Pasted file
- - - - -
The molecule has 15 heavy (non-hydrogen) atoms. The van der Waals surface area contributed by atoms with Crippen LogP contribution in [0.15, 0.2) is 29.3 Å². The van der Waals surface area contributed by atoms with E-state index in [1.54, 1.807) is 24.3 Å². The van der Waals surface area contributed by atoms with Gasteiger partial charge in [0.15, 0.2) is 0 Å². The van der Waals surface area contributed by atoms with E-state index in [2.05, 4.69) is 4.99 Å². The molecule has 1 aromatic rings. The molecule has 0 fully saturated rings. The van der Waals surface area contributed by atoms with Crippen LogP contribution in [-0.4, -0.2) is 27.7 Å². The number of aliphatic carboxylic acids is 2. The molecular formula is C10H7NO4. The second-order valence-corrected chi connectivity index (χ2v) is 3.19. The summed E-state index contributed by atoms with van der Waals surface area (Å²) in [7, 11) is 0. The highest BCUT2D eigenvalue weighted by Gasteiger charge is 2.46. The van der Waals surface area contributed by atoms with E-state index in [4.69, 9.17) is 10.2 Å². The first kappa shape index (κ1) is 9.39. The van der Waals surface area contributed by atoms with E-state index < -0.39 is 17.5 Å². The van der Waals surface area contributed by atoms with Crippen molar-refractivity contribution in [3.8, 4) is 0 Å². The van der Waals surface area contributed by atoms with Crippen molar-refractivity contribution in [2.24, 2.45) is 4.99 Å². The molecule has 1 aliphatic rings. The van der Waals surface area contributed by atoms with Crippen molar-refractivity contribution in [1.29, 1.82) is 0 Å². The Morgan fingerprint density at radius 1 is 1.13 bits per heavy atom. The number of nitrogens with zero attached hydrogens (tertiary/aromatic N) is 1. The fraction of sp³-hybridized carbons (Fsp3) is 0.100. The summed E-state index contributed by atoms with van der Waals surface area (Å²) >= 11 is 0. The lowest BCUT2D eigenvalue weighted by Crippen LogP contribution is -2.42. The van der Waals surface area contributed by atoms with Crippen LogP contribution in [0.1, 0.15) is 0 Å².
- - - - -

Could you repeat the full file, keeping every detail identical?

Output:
The molecule has 15 heavy (non-hydrogen) atoms. The van der Waals surface area contributed by atoms with Crippen LogP contribution in [0.15, 0.2) is 29.3 Å². The van der Waals surface area contributed by atoms with E-state index in [1.54, 1.807) is 24.3 Å². The van der Waals surface area contributed by atoms with Gasteiger partial charge in [0.15, 0.2) is 0 Å². The van der Waals surface area contributed by atoms with E-state index in [2.05, 4.69) is 4.99 Å². The molecule has 1 aromatic rings. The molecule has 0 fully saturated rings. The van der Waals surface area contributed by atoms with Crippen LogP contribution in [-0.4, -0.2) is 27.7 Å². The number of aliphatic carboxylic acids is 2. The molecular formula is C10H7NO4. The second-order valence-corrected chi connectivity index (χ2v) is 3.19. The summed E-state index contributed by atoms with van der Waals surface area (Å²) in [7, 11) is 0. The highest BCUT2D eigenvalue weighted by Gasteiger charge is 2.46. The van der Waals surface area contributed by atoms with E-state index in [4.69, 9.17) is 10.2 Å². The first kappa shape index (κ1) is 9.39. The van der Waals surface area contributed by atoms with E-state index < -0.39 is 17.5 Å². The van der Waals surface area contributed by atoms with Crippen molar-refractivity contribution in [3.8, 4) is 0 Å². The van der Waals surface area contributed by atoms with Crippen molar-refractivity contribution in [2.24, 2.45) is 4.99 Å². The molecule has 1 aliphatic rings. The van der Waals surface area contributed by atoms with Crippen molar-refractivity contribution in [1.29, 1.82) is 0 Å². The Morgan fingerprint density at radius 1 is 1.13 bits per heavy atom. The number of nitrogens with zero attached hydrogens (tertiary/aromatic N) is 1. The fraction of sp³-hybridized carbons (Fsp3) is 0.100. The summed E-state index contributed by atoms with van der Waals surface area (Å²) >= 11 is 0. The lowest BCUT2D eigenvalue weighted by Crippen LogP contribution is -2.42. The van der Waals surface area contributed by atoms with Crippen LogP contribution in [0.1, 0.15) is 0 Å².